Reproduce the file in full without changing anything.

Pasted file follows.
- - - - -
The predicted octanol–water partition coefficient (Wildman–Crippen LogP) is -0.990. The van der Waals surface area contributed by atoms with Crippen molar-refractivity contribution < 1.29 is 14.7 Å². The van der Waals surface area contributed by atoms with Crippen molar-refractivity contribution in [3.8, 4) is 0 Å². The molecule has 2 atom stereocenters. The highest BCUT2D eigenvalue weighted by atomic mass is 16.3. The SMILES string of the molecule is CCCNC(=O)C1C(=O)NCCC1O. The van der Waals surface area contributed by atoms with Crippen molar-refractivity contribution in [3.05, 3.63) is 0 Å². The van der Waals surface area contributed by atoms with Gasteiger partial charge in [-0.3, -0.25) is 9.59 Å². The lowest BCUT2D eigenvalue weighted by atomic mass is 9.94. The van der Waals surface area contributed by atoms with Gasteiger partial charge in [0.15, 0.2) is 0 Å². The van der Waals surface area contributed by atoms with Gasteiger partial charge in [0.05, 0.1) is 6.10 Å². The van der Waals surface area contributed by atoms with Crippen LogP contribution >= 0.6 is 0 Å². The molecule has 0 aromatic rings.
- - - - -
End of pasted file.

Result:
The predicted octanol–water partition coefficient (Wildman–Crippen LogP) is -0.990. The van der Waals surface area contributed by atoms with Crippen molar-refractivity contribution < 1.29 is 14.7 Å². The van der Waals surface area contributed by atoms with Crippen molar-refractivity contribution in [3.8, 4) is 0 Å². The molecule has 2 atom stereocenters. The highest BCUT2D eigenvalue weighted by atomic mass is 16.3. The SMILES string of the molecule is CCCNC(=O)C1C(=O)NCCC1O. The van der Waals surface area contributed by atoms with Crippen molar-refractivity contribution in [3.05, 3.63) is 0 Å². The van der Waals surface area contributed by atoms with Gasteiger partial charge in [-0.3, -0.25) is 9.59 Å². The lowest BCUT2D eigenvalue weighted by atomic mass is 9.94. The van der Waals surface area contributed by atoms with Gasteiger partial charge in [0.15, 0.2) is 0 Å². The van der Waals surface area contributed by atoms with Gasteiger partial charge in [0.05, 0.1) is 6.10 Å². The van der Waals surface area contributed by atoms with Crippen LogP contribution >= 0.6 is 0 Å². The molecule has 0 aromatic rings.